Take note of these passages:

Encourage one another daily, while it is called Today, so that none of you may be hardened by sin’s deceitfulness. Hebrews 3:13 

And let us consider how we may spur one another on toward love and good deeds. Let us not give up meeting together, as some are in the habit of doing, but let us encourage one another… Hebrews 10:24-25

For the immature—whether consciously or subconsciously—Meeting for Worship becomes a ritual, but the mature will see the church as the life-giving community of Christ’s body each time they gather.

Distracted by the Sensational

We see the third growth inhibitor that the writer reveals when we read “the resurrection of the dead, and eternal judgment” (Hebrews 6:2).

Why would the recipients of this letter be so concerned about these two teachings? It could be that these teachings were part of the initial catechism that they learned when they became part of the church, but they had become more relevant because of the persecution these people were enduring. You see, the resurrection was going to get them out of their suffering, and the coming judgment was going to get their persecutors where it hurts. These teachings had relevance to the suffering congregation, but these teachings were all they wanted to study.

There is often a draw in the immature person to focus on one aspect of Scriptural teaching which peaks their interest, or meets a felt need, while ignoring the rest of the “whole counsel of God” (Acts 20:27). If you don’t think this point has merit, try an experiment. Offer a study on the book of Revelation in your meeting and see how many people show up, at least initially.

There are some amazing and sensational aspects of the Bible. I hold them to be true and worthy of study and application. But the sensational aspects of Christ’s teachings, especially eschatological teachings, are not enough to cause me to grow. Spiritual maturity and growth happen in the trenches of everyday life. And that is where the immature get bored.

The second question to consider is: What Stimulates Spiritual Growth?

Back home in North Carolina one of my neighbors shared her recipe for helping young maple trees grow. It is called “tree chow.” This is a homemade, liquid fertilizer designed to stimulate growth. There is one problem: it calls for beer. The members of Poplar Ridge Friends Meeting, where I am pastor, tend to be teetotalers, so getting the beer can be a challenge. If you happen to see one of our members buying a six-pack, it could be for their pastor’s tree! Actually, we only treated my tree one year. Our neighbors have treated their trees every year. And though all the trees were planted at the same time, the neighbors’ maples are probably five feet taller than mine. I have maple tree envy.

With that “tree chow” in mind, what is the “soul chow” that stimulates spiritual maturity?

A Deeper Understanding of Christ

In Hebrews 5:11, the writer says, “We have much to say about this.” What does the writer mean by “this”? It is partly teaching about the High Priestley role of Jesus Christ. The members need to understand more about the nature and ministry of Christ on their behalf. The identity and mission of Jesus Christ is a vital understanding necessary for spiritual maturity. Not for the purpose of propositional bullet points to memorize, but in order to understand how the Resurrected Christ is working in our lives. A.W. Tozer, pastor and author of more than forty books, said, “The most important thing about a man is what he thinks about when he thinks about God.”3 The mature have a balanced and Biblical view of God.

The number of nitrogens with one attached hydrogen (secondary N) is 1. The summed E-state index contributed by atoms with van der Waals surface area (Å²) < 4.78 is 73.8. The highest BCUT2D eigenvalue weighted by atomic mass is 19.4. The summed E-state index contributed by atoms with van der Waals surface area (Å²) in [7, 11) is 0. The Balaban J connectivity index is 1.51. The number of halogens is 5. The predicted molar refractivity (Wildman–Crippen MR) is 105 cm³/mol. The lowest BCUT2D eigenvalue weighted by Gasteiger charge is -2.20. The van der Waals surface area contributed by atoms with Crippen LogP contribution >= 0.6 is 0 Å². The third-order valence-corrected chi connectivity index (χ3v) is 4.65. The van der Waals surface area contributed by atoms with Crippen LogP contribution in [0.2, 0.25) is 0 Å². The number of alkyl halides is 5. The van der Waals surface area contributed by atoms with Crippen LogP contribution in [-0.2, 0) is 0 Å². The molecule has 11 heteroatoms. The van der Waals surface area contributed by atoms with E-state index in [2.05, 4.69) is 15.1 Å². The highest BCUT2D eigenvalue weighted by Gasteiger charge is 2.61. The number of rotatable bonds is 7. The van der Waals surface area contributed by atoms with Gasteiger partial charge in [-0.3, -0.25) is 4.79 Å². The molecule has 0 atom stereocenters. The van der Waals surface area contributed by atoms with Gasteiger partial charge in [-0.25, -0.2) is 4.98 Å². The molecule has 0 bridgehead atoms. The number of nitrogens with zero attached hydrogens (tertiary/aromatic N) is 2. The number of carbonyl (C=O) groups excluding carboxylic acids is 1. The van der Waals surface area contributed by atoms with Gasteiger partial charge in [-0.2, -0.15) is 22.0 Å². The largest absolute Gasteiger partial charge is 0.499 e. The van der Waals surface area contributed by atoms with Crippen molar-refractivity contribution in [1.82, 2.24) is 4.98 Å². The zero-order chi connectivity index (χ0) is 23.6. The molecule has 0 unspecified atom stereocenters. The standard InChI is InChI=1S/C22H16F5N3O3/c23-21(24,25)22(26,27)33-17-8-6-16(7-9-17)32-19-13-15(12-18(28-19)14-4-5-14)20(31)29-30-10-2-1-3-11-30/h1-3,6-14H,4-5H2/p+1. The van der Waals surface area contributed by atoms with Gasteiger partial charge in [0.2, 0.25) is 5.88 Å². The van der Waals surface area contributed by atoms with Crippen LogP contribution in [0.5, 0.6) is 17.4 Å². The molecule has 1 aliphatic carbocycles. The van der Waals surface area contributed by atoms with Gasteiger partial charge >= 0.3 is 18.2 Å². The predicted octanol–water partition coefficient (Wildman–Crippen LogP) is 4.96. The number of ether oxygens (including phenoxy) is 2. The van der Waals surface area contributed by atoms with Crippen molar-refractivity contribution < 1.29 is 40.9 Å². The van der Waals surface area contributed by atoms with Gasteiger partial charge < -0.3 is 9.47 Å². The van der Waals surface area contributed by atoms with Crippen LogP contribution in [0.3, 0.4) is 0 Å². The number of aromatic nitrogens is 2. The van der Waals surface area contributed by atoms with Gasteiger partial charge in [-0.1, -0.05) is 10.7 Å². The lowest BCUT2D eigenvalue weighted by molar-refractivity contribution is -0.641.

It seems that Quakers have several views of Jesus. There are some who lean toward the “Sermon on the Mount Jesus” (Matthew 5-7). This Jesus can motivate a person to activism. This Jesus is often quoted during efforts at peacemaking and simplicity. But there is also the “Upper Room Jesus” (John 13-17). This Jesus motivates a person to evangelism. Here is the Jesus who proclaims that no one can get to the Father except through him (John 14:6). There are other brands of Jesus as well. Many fall into the categories of Teacher, Savior, King, Friend, etc.

The immature are always contented with a fragmented Jesus. This becomes a Jesus that feeds one’s own stilted mantra. The mature, however, seek to integrate the Biblical collage of Jesus into one magnificent work of art. The writer of the Hebrews is trying to help them see that every aspect of the personhood of Jesus Christ is necessary to empower a believer to live in a challenging and even hostile world. They need to understand the High Priestly role of Jesus so that they know they do not have to find an earthly priest in times of trouble. Instead they can come through the Holy of Holies, “receive mercy and find grace to help us in our time of need” (Hebrews 4:16). We all need all of Jesus, not just what we are comfortable with.

Willingness to Suffer or Sacrifice

I have heard it said that if a crepe myrtle tree quits blooming you could take a shovel and slightly cut the top of the roots. They say the tree will begin to bloom in order to reproduce itself before dying. I know that pruning works for roses. (If I were a maple tree, I’d opt for the beer instead of a shovel blade!)

No one wants to suffer, but Jesus “learned obedience from what he suffered” (Hebrews 5:8). Most of us here cannot relate to the level of suffering that would come to first century believers. They had not yet come to the place of “shedding their blood,” but it seems imminent that for some it will come to that. I remember hearing Quaker minister Jan Wood, when she spoke at North Carolina Yearly Meeting sessions, say, “There is a cost to becoming a people of God. To be a people of God, you have to be willing to let your heart be broken.”4

It is the same formula for spiritual maturity. Somehow, a broken heart can hold more of the Holy Spirit’s influence and love than a heart that is overly guarded and resistant to what is uncomfortable and painful.